Over the last few years, my friends and I have noticed a change in the way we are viewed in the workplace. We mostly all work in fashion, design or the media and many of us never imagined we would still be worrying about transeasonal colour palettes or selling coats in August, well into our fifties.
Our generation was brought up to stick at a job, be loyal employees and work hard in order to do well. We went to college, mostly did vocational courses and worked our way up through the system, learning the skills that we needed to become experts in our field.
Lots of my friends are design directors, editors, CEO’s or run their own businesses. They know their industry inside out and have become fonts of knowledge and sources of inspiration for the younger members of their teams. They are respected in their fields and by and large happy in their jobs, but when it comes to looking for a new role, they increasingly worry that their age is seen as a negative.
Some women have raised families while working and balanced the needs of others alongside trying maintain their career and other have stayed at home full-time to be with their kids. Anyone who has brought up toddlers and teenagers know that the negociating skills required, equip any women to run the UN, while cooking a Shepherds Pie and assembling an Ikea wardrobe!
Some of us have diversified along the way and have caught up with the slash/slash generation, by embracing technology and incorporating it into our skill set. This can make us more difficult to define, but ultimately more employable – or at least it should.
Women in their 40’s and 50’s can feel a sense of liberation as their kids start to leave home and they no longer have the constant many/childminder/nursery pick up dilemmas and work life balance to negotiate. And those without kids are often ready to try their hand at something different, using their well established skills in a new way.
This should be an exciting time full of opportunities and options, but instead it can sometimes feel like middle aged women are invisible and have passed their sell by date, work wise.
Over the last couple of years I have increasingly heard, smart, highly skilled women tell me “how lucky they are at their age, to have found a new job” or even worse, “grateful to be working at all”!
Years of experience and a mature approach to work, should be seen as plus points by potential employers, but as one friend said to me the other day, I seem to be “off the radar, when it comes to recruitment companies calling me anymore”.
Why is this, especially in a time when we are being told we will be expected to work until we are at least 70?
Is it just the shallow, youth obsessed fashion & media industries that shun the older woman in the workplace – I don’t imagine doctors or lawyers encounter this attitude – or perhaps it’s an example of how society in general still sees ageing as something negative and a little bit scary.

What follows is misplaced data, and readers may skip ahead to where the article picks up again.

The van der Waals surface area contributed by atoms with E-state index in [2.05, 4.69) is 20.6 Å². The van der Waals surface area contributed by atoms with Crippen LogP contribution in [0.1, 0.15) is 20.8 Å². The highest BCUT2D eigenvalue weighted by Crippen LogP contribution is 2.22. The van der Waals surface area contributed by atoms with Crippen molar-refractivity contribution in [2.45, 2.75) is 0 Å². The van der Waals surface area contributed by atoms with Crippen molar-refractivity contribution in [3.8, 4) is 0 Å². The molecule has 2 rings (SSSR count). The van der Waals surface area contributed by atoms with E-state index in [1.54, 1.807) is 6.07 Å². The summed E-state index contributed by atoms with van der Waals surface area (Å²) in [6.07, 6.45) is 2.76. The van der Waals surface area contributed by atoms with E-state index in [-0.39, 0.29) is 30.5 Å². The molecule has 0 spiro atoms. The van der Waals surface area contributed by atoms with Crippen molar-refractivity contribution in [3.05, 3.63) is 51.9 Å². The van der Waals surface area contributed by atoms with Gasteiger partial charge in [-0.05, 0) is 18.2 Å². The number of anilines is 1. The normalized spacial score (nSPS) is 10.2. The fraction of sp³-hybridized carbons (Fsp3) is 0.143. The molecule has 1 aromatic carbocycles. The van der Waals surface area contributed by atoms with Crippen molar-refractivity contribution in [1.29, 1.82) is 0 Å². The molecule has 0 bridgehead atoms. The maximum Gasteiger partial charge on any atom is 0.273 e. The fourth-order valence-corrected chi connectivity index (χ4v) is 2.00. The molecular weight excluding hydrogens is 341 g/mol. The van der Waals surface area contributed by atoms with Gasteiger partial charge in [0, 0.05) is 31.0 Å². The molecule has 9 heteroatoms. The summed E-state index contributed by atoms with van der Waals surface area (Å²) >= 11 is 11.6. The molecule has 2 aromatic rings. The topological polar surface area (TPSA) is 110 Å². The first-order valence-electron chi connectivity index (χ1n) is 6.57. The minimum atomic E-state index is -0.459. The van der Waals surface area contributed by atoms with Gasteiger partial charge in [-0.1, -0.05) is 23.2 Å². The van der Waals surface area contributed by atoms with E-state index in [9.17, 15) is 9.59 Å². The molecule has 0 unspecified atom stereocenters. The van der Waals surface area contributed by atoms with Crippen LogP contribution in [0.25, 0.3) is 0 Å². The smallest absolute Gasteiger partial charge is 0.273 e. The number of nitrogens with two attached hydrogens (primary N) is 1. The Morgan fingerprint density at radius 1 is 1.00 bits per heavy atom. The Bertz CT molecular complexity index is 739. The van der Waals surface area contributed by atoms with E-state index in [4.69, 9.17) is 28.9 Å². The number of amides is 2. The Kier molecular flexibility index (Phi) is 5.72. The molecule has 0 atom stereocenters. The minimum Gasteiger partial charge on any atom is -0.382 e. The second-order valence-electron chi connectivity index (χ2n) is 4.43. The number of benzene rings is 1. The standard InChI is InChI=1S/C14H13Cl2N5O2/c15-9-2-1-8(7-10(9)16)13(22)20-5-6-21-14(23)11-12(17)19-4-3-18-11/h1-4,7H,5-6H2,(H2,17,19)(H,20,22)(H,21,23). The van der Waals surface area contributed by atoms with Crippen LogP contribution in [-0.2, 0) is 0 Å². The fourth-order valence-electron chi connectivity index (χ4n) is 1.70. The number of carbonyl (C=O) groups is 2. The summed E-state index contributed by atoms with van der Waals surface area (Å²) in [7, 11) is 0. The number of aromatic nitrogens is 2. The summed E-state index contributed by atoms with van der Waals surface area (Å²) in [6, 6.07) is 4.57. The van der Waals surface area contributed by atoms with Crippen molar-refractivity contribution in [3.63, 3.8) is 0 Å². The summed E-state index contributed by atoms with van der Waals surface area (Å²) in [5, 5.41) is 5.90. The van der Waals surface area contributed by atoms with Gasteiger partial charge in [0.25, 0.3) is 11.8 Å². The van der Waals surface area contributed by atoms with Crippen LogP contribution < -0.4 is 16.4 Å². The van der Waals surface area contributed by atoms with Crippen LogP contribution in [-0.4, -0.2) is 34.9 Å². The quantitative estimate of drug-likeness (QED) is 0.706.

Employers in the US seem to have a different approach, with older people working across many different sectors well into their 70’s and 80’s in both high profile and lower paid jobs. In the Uk, we might see the odd “novelty” older person working in B&Q, but apart from that, anyone over the age of 60 is pretty much invisible in the workplace.
So what should we do when applying for jobs in our middle years – lie about our age, cut our CV in half, or have botox before an interview? I have friends who won’t even tell their own children their real age, for fear of a potential employee finding out!!
Often younger generations can see older people as less relevant and uninformed, which in many cases couldn’t be further from the truth. The middle-aged people I know, are tuned in both socially and culturally, as familiar with technology as their teenagers (well maybe not the TV remote!), have enormous amounts of energy and enthusiasm and great management and negotiation skills.
As long as younger people are being fed negative messages about ageing through advertising and the media, the less likely they are to see us as a useful part of society or the workplace. We need to see more older people with very real and relevant roles and they need to be prominent and front of house, rather than stuck in a back room checking the stock.
And we need to be more vocal and unapologetic about our age. We have wisdom, experience, and skills that are beneficial to potential employers and we should be confident in our ability to contribute positively to the workplace.
After all, if future generations are going to live to an average age of 100, products, environments and services will have to adapt to accommodate them and who better to do this than baby boomers.
When fashion retailers wake up and realise that the boomers are the ones with the money (not the millenials) they may also find it necessary to employ designers who understand this important, but largely ignored market.
It’s time for us to make some noise about our worth and for employers to change their attitudes to age. After all they are lucky to have us – not the other way around!!